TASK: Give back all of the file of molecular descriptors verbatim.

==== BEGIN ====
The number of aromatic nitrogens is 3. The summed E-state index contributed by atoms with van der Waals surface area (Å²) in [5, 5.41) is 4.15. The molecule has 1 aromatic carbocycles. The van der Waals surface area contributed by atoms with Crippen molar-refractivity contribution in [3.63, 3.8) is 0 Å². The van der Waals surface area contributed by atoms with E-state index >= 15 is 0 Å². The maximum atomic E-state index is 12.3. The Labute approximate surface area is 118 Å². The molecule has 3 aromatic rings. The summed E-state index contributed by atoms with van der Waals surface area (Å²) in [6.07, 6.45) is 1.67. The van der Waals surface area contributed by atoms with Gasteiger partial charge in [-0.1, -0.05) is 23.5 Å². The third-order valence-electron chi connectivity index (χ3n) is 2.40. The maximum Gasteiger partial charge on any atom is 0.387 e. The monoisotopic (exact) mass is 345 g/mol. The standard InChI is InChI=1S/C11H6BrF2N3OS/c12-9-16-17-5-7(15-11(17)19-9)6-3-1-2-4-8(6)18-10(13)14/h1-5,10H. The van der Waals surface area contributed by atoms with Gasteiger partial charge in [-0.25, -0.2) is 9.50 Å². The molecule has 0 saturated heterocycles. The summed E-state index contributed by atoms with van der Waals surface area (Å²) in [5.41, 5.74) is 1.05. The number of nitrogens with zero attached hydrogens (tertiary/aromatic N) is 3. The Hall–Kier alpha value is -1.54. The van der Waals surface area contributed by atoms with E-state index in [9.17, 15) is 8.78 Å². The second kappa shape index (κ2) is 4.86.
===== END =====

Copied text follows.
The number of aromatic nitrogens is 3. The summed E-state index contributed by atoms with van der Waals surface area (Å²) in [5, 5.41) is 4.15. The molecule has 1 aromatic carbocycles. The van der Waals surface area contributed by atoms with Crippen molar-refractivity contribution in [3.63, 3.8) is 0 Å². The van der Waals surface area contributed by atoms with E-state index >= 15 is 0 Å². The maximum atomic E-state index is 12.3. The Labute approximate surface area is 118 Å². The molecule has 3 aromatic rings. The summed E-state index contributed by atoms with van der Waals surface area (Å²) in [6.07, 6.45) is 1.67. The van der Waals surface area contributed by atoms with Gasteiger partial charge in [-0.1, -0.05) is 23.5 Å². The third-order valence-electron chi connectivity index (χ3n) is 2.40. The maximum Gasteiger partial charge on any atom is 0.387 e. The monoisotopic (exact) mass is 345 g/mol. The standard InChI is InChI=1S/C11H6BrF2N3OS/c12-9-16-17-5-7(15-11(17)19-9)6-3-1-2-4-8(6)18-10(13)14/h1-5,10H. The van der Waals surface area contributed by atoms with Gasteiger partial charge in [-0.25, -0.2) is 9.50 Å². The molecule has 0 saturated heterocycles. The summed E-state index contributed by atoms with van der Waals surface area (Å²) in [5.41, 5.74) is 1.05. The number of nitrogens with zero attached hydrogens (tertiary/aromatic N) is 3. The Hall–Kier alpha value is -1.54. The van der Waals surface area contributed by atoms with E-state index in [9.17, 15) is 8.78 Å². The second kappa shape index (κ2) is 4.86.